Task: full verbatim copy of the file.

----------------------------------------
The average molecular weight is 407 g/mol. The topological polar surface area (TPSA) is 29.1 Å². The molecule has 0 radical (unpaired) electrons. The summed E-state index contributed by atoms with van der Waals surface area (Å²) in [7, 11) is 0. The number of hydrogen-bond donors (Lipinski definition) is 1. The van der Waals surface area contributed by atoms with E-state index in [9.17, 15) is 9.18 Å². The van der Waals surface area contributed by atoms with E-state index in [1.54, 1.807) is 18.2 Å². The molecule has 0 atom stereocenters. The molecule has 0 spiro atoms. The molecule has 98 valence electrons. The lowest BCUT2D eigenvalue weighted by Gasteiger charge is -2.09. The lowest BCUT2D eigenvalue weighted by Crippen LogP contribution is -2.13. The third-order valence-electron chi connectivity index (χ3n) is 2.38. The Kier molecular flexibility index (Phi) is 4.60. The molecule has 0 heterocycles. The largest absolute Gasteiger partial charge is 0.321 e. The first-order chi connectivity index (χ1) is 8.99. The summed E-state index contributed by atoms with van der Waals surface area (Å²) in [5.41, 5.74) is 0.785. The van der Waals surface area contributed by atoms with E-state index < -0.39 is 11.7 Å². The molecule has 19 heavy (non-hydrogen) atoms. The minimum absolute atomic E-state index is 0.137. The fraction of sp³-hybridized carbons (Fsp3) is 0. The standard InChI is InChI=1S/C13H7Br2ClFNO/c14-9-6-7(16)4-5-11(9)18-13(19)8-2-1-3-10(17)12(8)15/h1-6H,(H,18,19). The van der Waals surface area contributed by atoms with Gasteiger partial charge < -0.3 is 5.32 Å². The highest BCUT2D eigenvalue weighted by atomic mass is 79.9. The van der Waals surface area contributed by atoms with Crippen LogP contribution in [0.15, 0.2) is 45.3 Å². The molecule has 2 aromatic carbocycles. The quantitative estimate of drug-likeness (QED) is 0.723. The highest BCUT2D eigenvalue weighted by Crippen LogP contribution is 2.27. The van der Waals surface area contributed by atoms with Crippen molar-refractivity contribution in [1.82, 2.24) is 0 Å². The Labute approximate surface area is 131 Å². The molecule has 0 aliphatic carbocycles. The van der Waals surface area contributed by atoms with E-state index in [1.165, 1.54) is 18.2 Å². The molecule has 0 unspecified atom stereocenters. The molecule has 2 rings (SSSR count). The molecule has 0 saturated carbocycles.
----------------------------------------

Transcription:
The average molecular weight is 407 g/mol. The topological polar surface area (TPSA) is 29.1 Å². The molecule has 0 radical (unpaired) electrons. The summed E-state index contributed by atoms with van der Waals surface area (Å²) in [7, 11) is 0. The number of hydrogen-bond donors (Lipinski definition) is 1. The van der Waals surface area contributed by atoms with E-state index in [9.17, 15) is 9.18 Å². The van der Waals surface area contributed by atoms with E-state index in [1.54, 1.807) is 18.2 Å². The molecule has 0 atom stereocenters. The molecule has 0 spiro atoms. The molecule has 98 valence electrons. The lowest BCUT2D eigenvalue weighted by Gasteiger charge is -2.09. The lowest BCUT2D eigenvalue weighted by Crippen LogP contribution is -2.13. The third-order valence-electron chi connectivity index (χ3n) is 2.38. The Kier molecular flexibility index (Phi) is 4.60. The molecule has 0 heterocycles. The largest absolute Gasteiger partial charge is 0.321 e. The first-order chi connectivity index (χ1) is 8.99. The summed E-state index contributed by atoms with van der Waals surface area (Å²) in [5.41, 5.74) is 0.785. The van der Waals surface area contributed by atoms with E-state index < -0.39 is 11.7 Å². The molecule has 19 heavy (non-hydrogen) atoms. The minimum absolute atomic E-state index is 0.137. The fraction of sp³-hybridized carbons (Fsp3) is 0. The standard InChI is InChI=1S/C13H7Br2ClFNO/c14-9-6-7(16)4-5-11(9)18-13(19)8-2-1-3-10(17)12(8)15/h1-6H,(H,18,19). The van der Waals surface area contributed by atoms with Gasteiger partial charge < -0.3 is 5.32 Å². The highest BCUT2D eigenvalue weighted by atomic mass is 79.9. The van der Waals surface area contributed by atoms with Crippen LogP contribution in [0.15, 0.2) is 45.3 Å². The molecule has 2 aromatic carbocycles. The quantitative estimate of drug-likeness (QED) is 0.723. The highest BCUT2D eigenvalue weighted by Crippen LogP contribution is 2.27. The van der Waals surface area contributed by atoms with Crippen molar-refractivity contribution in [1.82, 2.24) is 0 Å². The Labute approximate surface area is 131 Å². The molecule has 0 aliphatic carbocycles. The van der Waals surface area contributed by atoms with E-state index in [1.165, 1.54) is 18.2 Å². The molecule has 0 unspecified atom stereocenters. The molecule has 2 rings (SSSR count). The molecule has 0 saturated carbocycles.